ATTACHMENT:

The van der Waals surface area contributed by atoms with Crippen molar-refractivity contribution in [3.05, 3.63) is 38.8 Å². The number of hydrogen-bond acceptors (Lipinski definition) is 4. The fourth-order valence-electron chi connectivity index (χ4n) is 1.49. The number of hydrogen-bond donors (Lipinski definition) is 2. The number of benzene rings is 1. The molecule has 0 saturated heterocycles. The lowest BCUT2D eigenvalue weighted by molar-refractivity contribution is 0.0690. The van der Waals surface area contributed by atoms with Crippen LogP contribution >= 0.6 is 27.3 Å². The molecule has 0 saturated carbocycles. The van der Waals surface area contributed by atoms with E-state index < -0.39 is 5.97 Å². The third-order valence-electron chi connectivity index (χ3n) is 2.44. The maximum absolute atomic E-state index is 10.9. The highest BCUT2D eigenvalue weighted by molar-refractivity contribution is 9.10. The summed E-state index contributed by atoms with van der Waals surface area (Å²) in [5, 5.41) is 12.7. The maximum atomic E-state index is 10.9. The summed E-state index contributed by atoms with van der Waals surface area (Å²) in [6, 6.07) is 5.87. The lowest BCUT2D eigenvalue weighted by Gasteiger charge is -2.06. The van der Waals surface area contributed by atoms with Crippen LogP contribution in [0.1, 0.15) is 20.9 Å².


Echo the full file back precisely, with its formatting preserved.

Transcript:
The van der Waals surface area contributed by atoms with Crippen molar-refractivity contribution in [3.05, 3.63) is 38.8 Å². The number of hydrogen-bond acceptors (Lipinski definition) is 4. The fourth-order valence-electron chi connectivity index (χ4n) is 1.49. The number of hydrogen-bond donors (Lipinski definition) is 2. The number of benzene rings is 1. The molecule has 0 saturated heterocycles. The lowest BCUT2D eigenvalue weighted by molar-refractivity contribution is 0.0690. The van der Waals surface area contributed by atoms with Crippen LogP contribution >= 0.6 is 27.3 Å². The molecule has 0 saturated carbocycles. The van der Waals surface area contributed by atoms with E-state index < -0.39 is 5.97 Å². The third-order valence-electron chi connectivity index (χ3n) is 2.44. The maximum absolute atomic E-state index is 10.9. The highest BCUT2D eigenvalue weighted by molar-refractivity contribution is 9.10. The summed E-state index contributed by atoms with van der Waals surface area (Å²) in [5, 5.41) is 12.7. The maximum atomic E-state index is 10.9. The summed E-state index contributed by atoms with van der Waals surface area (Å²) in [6, 6.07) is 5.87. The lowest BCUT2D eigenvalue weighted by Gasteiger charge is -2.06. The van der Waals surface area contributed by atoms with Crippen LogP contribution in [0.1, 0.15) is 20.9 Å².